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Saturday, April 24, 2010

Cap and Trade versus Carbon Tax - CBO Letter

on April 20, the CBO issued a letter to Congressman Christopher Smith on the costs to households of H.R. 2454, the American Clean Energy and Security Act of 2009 (+ see CBO Director's blog post). H.R. 2454 passed in the House in June 2009. This is a complicated bill that creates a cap and trade for carbon emissions, allows for use of carbon offsets and has a few tax provisions in it. I wrote an short article on this in August 2009 in the AICPA Tax Insider (Tax Aspects of Greenhouse Gas Legislation).

CBO estimates: "Measured in terms of the 2010 economy, the average loss per household would be $90 for 2012, $550 for 2030, and $930 for 2050; it would average about $460 per year over the 2012–2050 period."

I'm guessing these costs will be viewed as a bad thing which is somewhat unfortunate. Reducing greenhouse gas emissions and global warming is going to cost us. But that is a good thing as opposed to suffering the costs to the economy and life of climate change. We created an economy dependent on many things that produce GHG emissions and to change course now will entail costs. These costs are also there to help encourage people to change behavior. After all, if gasoline continues to cost the same, where is the incentive to use less of it?

I hope any discussion of the information in the CBO letter will also lead to evaluation cap and trade versus a carbon tax. A carbon tax should be far more transparent as to the cost. For example, you'd see if listed on your utility bill. Gas stations could post the details of the price you pay at the pump that notes the carbon tax. It will be more difficult and less accurate to try to estimate the cost of cap and trade embedded in the cost of any goods or services.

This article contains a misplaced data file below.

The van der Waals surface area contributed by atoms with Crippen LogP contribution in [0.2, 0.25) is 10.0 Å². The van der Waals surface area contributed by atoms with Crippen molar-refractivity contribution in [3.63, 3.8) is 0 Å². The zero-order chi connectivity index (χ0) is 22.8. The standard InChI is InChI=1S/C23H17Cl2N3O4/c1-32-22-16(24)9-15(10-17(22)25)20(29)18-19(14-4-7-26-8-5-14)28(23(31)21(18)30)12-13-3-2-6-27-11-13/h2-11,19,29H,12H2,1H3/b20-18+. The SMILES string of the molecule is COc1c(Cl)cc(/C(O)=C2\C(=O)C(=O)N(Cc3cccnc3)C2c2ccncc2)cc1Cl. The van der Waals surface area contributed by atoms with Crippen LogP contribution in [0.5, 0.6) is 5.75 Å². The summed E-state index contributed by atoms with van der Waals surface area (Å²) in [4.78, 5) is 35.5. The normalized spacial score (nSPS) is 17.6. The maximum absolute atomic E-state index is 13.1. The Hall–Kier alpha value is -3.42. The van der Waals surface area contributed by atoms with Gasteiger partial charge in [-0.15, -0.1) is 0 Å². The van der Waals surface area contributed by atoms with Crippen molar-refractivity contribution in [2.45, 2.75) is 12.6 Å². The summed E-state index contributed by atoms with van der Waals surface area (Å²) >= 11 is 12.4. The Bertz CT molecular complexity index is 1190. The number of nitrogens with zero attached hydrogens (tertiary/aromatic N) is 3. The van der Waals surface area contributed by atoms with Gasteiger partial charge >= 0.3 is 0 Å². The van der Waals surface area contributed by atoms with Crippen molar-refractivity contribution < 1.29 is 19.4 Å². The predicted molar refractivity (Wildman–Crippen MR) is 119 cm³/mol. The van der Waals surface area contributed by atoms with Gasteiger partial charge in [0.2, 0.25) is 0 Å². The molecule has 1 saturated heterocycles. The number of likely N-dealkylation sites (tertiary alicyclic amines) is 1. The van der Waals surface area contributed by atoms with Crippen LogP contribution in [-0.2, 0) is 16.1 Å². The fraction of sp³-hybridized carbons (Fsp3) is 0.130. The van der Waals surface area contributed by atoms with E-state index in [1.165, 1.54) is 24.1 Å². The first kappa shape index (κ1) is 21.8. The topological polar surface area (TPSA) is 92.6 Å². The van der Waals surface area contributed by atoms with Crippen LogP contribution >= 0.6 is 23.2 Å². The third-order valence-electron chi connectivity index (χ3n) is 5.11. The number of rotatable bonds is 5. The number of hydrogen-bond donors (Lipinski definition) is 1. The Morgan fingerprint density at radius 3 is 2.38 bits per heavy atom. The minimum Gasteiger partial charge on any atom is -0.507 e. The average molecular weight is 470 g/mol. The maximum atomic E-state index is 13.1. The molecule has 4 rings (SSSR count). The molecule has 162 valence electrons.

But we definitely have to get to the point of accepting that it is going to cost us. The sooner we make changes, the lower the cost will likely be. Also, shifting from fossil fuels to renewable energy sources should also create jobs as we develop and improve upon the necessary technology.

A carbon tax - a polluter pays tax, makes sense. While it is regressive, relief can be provided via the income tax, but everyone needs to pay something to be better incentivized to change our behavior to help save the planet.

What do you think?

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